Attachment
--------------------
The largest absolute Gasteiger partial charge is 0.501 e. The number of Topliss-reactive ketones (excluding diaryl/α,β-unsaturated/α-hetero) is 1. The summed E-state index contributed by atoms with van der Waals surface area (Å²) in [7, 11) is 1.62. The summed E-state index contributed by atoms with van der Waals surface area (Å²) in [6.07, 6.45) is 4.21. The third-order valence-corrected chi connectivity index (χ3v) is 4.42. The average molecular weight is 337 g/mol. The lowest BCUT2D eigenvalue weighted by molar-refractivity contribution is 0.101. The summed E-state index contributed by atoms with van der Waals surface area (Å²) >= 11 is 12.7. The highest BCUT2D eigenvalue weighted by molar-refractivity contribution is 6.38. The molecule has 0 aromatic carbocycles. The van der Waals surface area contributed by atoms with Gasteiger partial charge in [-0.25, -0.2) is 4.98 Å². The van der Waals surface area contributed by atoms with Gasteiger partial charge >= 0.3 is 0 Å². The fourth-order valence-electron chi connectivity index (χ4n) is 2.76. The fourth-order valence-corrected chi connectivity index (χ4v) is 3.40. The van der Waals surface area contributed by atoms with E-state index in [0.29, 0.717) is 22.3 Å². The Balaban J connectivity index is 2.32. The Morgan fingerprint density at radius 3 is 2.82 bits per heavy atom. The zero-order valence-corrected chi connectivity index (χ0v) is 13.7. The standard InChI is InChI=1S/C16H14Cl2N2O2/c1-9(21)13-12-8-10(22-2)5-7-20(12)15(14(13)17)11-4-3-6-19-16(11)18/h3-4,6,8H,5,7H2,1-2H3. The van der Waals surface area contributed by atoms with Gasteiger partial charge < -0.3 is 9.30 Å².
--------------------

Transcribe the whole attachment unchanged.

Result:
The largest absolute Gasteiger partial charge is 0.501 e. The number of Topliss-reactive ketones (excluding diaryl/α,β-unsaturated/α-hetero) is 1. The summed E-state index contributed by atoms with van der Waals surface area (Å²) in [7, 11) is 1.62. The summed E-state index contributed by atoms with van der Waals surface area (Å²) in [6.07, 6.45) is 4.21. The third-order valence-corrected chi connectivity index (χ3v) is 4.42. The average molecular weight is 337 g/mol. The lowest BCUT2D eigenvalue weighted by molar-refractivity contribution is 0.101. The summed E-state index contributed by atoms with van der Waals surface area (Å²) >= 11 is 12.7. The highest BCUT2D eigenvalue weighted by molar-refractivity contribution is 6.38. The molecule has 0 aromatic carbocycles. The van der Waals surface area contributed by atoms with Gasteiger partial charge in [-0.25, -0.2) is 4.98 Å². The van der Waals surface area contributed by atoms with Gasteiger partial charge >= 0.3 is 0 Å². The fourth-order valence-electron chi connectivity index (χ4n) is 2.76. The fourth-order valence-corrected chi connectivity index (χ4v) is 3.40. The van der Waals surface area contributed by atoms with E-state index in [0.29, 0.717) is 22.3 Å². The Balaban J connectivity index is 2.32. The Morgan fingerprint density at radius 3 is 2.82 bits per heavy atom. The zero-order valence-corrected chi connectivity index (χ0v) is 13.7. The standard InChI is InChI=1S/C16H14Cl2N2O2/c1-9(21)13-12-8-10(22-2)5-7-20(12)15(14(13)17)11-4-3-6-19-16(11)18/h3-4,6,8H,5,7H2,1-2H3. The van der Waals surface area contributed by atoms with Gasteiger partial charge < -0.3 is 9.30 Å².